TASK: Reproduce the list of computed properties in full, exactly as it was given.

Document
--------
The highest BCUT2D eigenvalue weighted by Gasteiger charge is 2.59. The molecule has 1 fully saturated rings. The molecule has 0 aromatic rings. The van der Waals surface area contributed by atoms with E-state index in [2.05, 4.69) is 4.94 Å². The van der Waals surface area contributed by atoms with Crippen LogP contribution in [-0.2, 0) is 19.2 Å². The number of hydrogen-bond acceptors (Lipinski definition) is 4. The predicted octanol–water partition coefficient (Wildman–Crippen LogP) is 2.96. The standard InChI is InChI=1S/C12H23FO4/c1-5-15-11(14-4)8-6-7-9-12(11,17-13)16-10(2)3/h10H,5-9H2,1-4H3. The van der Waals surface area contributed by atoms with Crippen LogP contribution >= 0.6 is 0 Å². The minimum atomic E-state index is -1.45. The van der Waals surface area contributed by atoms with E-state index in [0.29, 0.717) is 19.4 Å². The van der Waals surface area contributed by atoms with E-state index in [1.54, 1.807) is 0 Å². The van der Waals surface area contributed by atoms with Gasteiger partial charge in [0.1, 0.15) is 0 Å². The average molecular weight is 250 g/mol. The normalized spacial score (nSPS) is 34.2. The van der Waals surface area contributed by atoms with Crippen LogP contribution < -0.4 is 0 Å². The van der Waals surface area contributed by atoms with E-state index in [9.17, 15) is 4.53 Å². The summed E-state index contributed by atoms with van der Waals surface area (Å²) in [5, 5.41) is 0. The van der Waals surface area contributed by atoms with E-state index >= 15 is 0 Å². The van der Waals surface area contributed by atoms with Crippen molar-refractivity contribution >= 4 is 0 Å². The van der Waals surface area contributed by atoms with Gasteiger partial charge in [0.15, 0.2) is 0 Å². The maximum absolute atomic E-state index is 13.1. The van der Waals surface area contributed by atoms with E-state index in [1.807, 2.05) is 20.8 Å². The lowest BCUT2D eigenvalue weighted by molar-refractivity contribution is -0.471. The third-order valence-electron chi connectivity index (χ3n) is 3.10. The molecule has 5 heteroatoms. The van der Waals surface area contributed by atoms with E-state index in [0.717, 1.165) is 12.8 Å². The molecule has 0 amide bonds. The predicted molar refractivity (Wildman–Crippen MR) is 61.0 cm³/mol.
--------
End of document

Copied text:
The highest BCUT2D eigenvalue weighted by Gasteiger charge is 2.59. The molecule has 1 fully saturated rings. The molecule has 0 aromatic rings. The van der Waals surface area contributed by atoms with E-state index in [2.05, 4.69) is 4.94 Å². The van der Waals surface area contributed by atoms with Crippen LogP contribution in [-0.2, 0) is 19.2 Å². The number of hydrogen-bond acceptors (Lipinski definition) is 4. The predicted octanol–water partition coefficient (Wildman–Crippen LogP) is 2.96. The standard InChI is InChI=1S/C12H23FO4/c1-5-15-11(14-4)8-6-7-9-12(11,17-13)16-10(2)3/h10H,5-9H2,1-4H3. The van der Waals surface area contributed by atoms with Crippen LogP contribution >= 0.6 is 0 Å². The minimum atomic E-state index is -1.45. The van der Waals surface area contributed by atoms with E-state index in [0.29, 0.717) is 19.4 Å². The van der Waals surface area contributed by atoms with E-state index in [1.54, 1.807) is 0 Å². The van der Waals surface area contributed by atoms with Gasteiger partial charge in [0.1, 0.15) is 0 Å². The average molecular weight is 250 g/mol. The normalized spacial score (nSPS) is 34.2. The van der Waals surface area contributed by atoms with Crippen LogP contribution < -0.4 is 0 Å². The van der Waals surface area contributed by atoms with E-state index in [9.17, 15) is 4.53 Å². The summed E-state index contributed by atoms with van der Waals surface area (Å²) in [5, 5.41) is 0. The van der Waals surface area contributed by atoms with E-state index >= 15 is 0 Å². The van der Waals surface area contributed by atoms with Crippen molar-refractivity contribution >= 4 is 0 Å². The van der Waals surface area contributed by atoms with Gasteiger partial charge in [0.15, 0.2) is 0 Å². The maximum absolute atomic E-state index is 13.1. The van der Waals surface area contributed by atoms with E-state index in [1.807, 2.05) is 20.8 Å². The lowest BCUT2D eigenvalue weighted by molar-refractivity contribution is -0.471. The third-order valence-electron chi connectivity index (χ3n) is 3.10. The molecule has 5 heteroatoms. The van der Waals surface area contributed by atoms with E-state index in [0.717, 1.165) is 12.8 Å². The molecule has 0 amide bonds. The predicted molar refractivity (Wildman–Crippen MR) is 61.0 cm³/mol.